Monday, December 31, 2007

Farewell 2007!

It's New Year's Eve and the holidays are pretty soon going to be over - although it's been hard to tell where work ends and holiday starts since I haven't been doing PAID work (through choice :)) since the end of October. Hopefully the New Year will change all that, although I'm going to miss relatively easy days at home in my study just learning (playing is probably a better word!) new stuff.

This is the time of year when it's traditional to make resolutions for the new year. For me it's going to be pretty much 'business as usual' - which means that, in the short term at least, blogging is going to be taking a bit of a back seat. Apologies to those who follow my various film/shiny disc review blogs - these are likely to remain relatively quiet, at least until I've made some progress on activities I've marked as higher priority for January.

At the moment stuff related to work is taking priority and the company web site is effectively the test bed for some infrastructure stuff that will make auto-updating of my personal web site and various blogs much less time-consuming. My Shiny Discs web site will be the ultimate benefactor of all this 'behind the scenes' work, but that is still some way off. Blame Microsoft, who seem to release new technologies and updates on an almost daily basis, such that keeping sufficiently up-to-date to know what's important and what isn't and trying to guarantee code isn't obsolete the day it's written is becoming increasingly difficult.

I have no real plans for New Year's Eve, other than to have another iteration of my CV so that it's ready to submit for some advertised contract vacancies on New Year's Day.

On the blogging front I intend to sort out my work-related blog first, if only because I'm way behind on stashing useful and essential work-releated links, an activity that needs to be accelerated given today's news that The Daily Grind (Larkware News) - a useful set of daily links for the .NET developer - is shutting down shop today. A new year's resolution is to make sure I update the work-related blog daily, with similar plans for this personal blog not likely to come to fruition until later in the year - in the meantime my Twitter 'tweets' (blog entries limited to 140 characters) are usually updated at least a couple of times a day.

Looking back, 2007 has been a good year after what was for me a very bleak year preceding it. Hopefully 2008 will be even better - for me, and for you, although I see Gordon Brown is already trying to spoil the party with warnings of doom and gloom.

Anyway, Gordon Brown aside, Happy New Year wherever and whoever you are (that doesn't apply to Christopher Lee or any of his family, obviously ;-))

P.S. Forgot to mention that I did a quick write-up on My Top 10 Shiny Discs of 2007 over on the rather excellent Filmstalker blog.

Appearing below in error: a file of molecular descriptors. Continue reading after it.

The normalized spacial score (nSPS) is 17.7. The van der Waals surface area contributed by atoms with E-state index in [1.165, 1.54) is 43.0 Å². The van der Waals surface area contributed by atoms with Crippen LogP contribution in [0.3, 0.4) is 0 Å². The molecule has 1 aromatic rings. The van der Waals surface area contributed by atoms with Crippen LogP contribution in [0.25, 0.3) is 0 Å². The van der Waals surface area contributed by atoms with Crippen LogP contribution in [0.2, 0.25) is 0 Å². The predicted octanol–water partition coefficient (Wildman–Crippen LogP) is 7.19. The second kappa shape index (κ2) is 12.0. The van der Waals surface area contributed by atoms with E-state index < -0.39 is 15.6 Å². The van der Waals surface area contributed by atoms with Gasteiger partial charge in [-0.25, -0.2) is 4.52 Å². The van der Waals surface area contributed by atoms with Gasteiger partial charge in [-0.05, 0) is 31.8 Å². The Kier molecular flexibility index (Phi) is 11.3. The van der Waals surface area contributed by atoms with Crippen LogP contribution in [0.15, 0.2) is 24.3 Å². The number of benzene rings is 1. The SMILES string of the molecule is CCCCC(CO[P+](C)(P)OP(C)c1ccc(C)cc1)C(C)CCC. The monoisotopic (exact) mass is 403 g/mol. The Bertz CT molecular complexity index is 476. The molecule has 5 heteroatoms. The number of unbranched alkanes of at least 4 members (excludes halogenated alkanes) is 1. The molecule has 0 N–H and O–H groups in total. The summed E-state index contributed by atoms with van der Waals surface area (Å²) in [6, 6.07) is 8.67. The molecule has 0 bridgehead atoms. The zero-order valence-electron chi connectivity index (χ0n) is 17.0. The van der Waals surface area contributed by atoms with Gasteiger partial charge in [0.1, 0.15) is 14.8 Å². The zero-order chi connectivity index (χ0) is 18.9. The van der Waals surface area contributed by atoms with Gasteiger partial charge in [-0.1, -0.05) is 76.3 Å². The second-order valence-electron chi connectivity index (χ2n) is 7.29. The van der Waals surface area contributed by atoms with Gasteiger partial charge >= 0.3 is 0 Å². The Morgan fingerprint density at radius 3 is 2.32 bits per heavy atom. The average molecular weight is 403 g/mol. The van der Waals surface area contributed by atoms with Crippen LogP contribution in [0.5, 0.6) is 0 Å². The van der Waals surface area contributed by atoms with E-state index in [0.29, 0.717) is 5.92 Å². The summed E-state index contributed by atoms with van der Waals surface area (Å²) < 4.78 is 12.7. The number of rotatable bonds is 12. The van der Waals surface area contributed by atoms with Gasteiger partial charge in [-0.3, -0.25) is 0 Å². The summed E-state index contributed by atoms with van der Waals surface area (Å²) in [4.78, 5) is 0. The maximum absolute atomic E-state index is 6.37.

Saturday, December 15, 2007

Christmas Carol/Lust, Caution

This week I've had two excellent evenings out: one at the theatre in Greenwich, the other at the cinema in Clapham. Both productions were what I would call "real highlights of 2007" in their respective fields. Alas, both were presented in venues that could have easily benefitted from more 'bums on seats', and it's kind of depressing that work of the sort of quality I've witnessed this week isn't proving more successful on a commercial level.

On Wednesday, I went to see A Christmas Carol at The Greenwich Playhouse. To be honest, it's a production I went to see more because it was an adaptation by my friend Brian Sibley, than because it was something I felt I really needed to see: Greenwich is not the most central location (although thankfully, the theatre is right next to the main station) and A Christmas Carol is hardly an unfamiliar piece, trotted out on TV, DVD and in the theatre every December (there are three theatrical productions in London alone this year I believe). My mistake, because as it turned out this excursion turned out to be a genuine highlight of my cultural excursions in 2007: the production is genuinely new, innovative, exciting, fast-paced, and really, really magical!

Brian has taken a very familiar story and given it a new spin by making Dickens himself an integral part of the play. There's an emphasis on the social problems of the times in new scenes that I haven't seen in other versions, and some scenes that are so moving that several audience members could be seen dabbing their eyes at certain times in the production. No matter how familiar you are with the story, you'll find something new here.

Christmas Carol - the flyer

The production itself is superb. The cast make excellent use of a small, but modern, space that gives an intimacy that just isn't there in West End productions. The staging, use of props, and use of puppets for the ghosts and the wonderful 'Tiny Tim' make this an incredibly complex production to perform, and I would imagine a complete nightmare to direct. And yet the small cast of eight manage complex changes and direction flawlessly, while all the time giving believable, real performances. The actors are all professionals, if not household names, and I can't remember a time where I saw a theatrical cast work so hard, or witnessed such a consistently high standard from every member of the cast. In short, it's a real family treat, and a 'must see' this Christmas.

The production runs until 6th January and tickets are a bargain at just £11 (£9 concessions) from the box office on 0208 858 9256. Do yourself a favour and go see it!